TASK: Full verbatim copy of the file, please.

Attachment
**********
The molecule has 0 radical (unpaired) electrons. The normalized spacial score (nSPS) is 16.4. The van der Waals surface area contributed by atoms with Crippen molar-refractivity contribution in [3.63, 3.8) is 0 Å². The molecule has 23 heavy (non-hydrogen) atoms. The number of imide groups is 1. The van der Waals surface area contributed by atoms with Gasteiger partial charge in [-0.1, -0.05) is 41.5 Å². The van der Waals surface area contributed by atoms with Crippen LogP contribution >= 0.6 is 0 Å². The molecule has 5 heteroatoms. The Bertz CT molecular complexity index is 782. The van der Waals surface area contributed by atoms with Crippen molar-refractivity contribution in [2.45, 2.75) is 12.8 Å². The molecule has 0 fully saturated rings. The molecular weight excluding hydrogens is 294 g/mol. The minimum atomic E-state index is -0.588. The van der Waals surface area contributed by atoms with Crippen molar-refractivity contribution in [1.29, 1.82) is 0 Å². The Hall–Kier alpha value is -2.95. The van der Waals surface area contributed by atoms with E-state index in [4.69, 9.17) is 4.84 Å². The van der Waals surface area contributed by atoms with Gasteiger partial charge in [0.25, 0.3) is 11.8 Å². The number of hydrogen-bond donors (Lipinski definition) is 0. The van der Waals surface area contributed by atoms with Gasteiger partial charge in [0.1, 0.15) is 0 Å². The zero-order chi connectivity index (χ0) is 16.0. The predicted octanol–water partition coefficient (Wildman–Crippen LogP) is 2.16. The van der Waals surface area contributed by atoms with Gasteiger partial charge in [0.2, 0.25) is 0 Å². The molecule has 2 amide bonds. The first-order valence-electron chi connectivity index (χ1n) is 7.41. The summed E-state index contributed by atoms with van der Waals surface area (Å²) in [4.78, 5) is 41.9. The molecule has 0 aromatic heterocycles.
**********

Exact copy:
The molecule has 0 radical (unpaired) electrons. The normalized spacial score (nSPS) is 16.4. The van der Waals surface area contributed by atoms with Crippen molar-refractivity contribution in [3.63, 3.8) is 0 Å². The molecule has 23 heavy (non-hydrogen) atoms. The number of imide groups is 1. The van der Waals surface area contributed by atoms with Gasteiger partial charge in [-0.1, -0.05) is 41.5 Å². The van der Waals surface area contributed by atoms with Crippen LogP contribution >= 0.6 is 0 Å². The molecule has 5 heteroatoms. The Bertz CT molecular complexity index is 782. The van der Waals surface area contributed by atoms with Crippen molar-refractivity contribution in [2.45, 2.75) is 12.8 Å². The molecule has 0 fully saturated rings. The molecular weight excluding hydrogens is 294 g/mol. The minimum atomic E-state index is -0.588. The van der Waals surface area contributed by atoms with Crippen molar-refractivity contribution in [1.29, 1.82) is 0 Å². The Hall–Kier alpha value is -2.95. The van der Waals surface area contributed by atoms with E-state index in [4.69, 9.17) is 4.84 Å². The van der Waals surface area contributed by atoms with Gasteiger partial charge in [0.25, 0.3) is 11.8 Å². The number of hydrogen-bond donors (Lipinski definition) is 0. The van der Waals surface area contributed by atoms with Gasteiger partial charge in [0.1, 0.15) is 0 Å². The zero-order chi connectivity index (χ0) is 16.0. The predicted octanol–water partition coefficient (Wildman–Crippen LogP) is 2.16. The van der Waals surface area contributed by atoms with Gasteiger partial charge in [0.2, 0.25) is 0 Å². The molecule has 2 amide bonds. The first-order valence-electron chi connectivity index (χ1n) is 7.41. The summed E-state index contributed by atoms with van der Waals surface area (Å²) in [4.78, 5) is 41.9. The molecule has 0 aromatic heterocycles.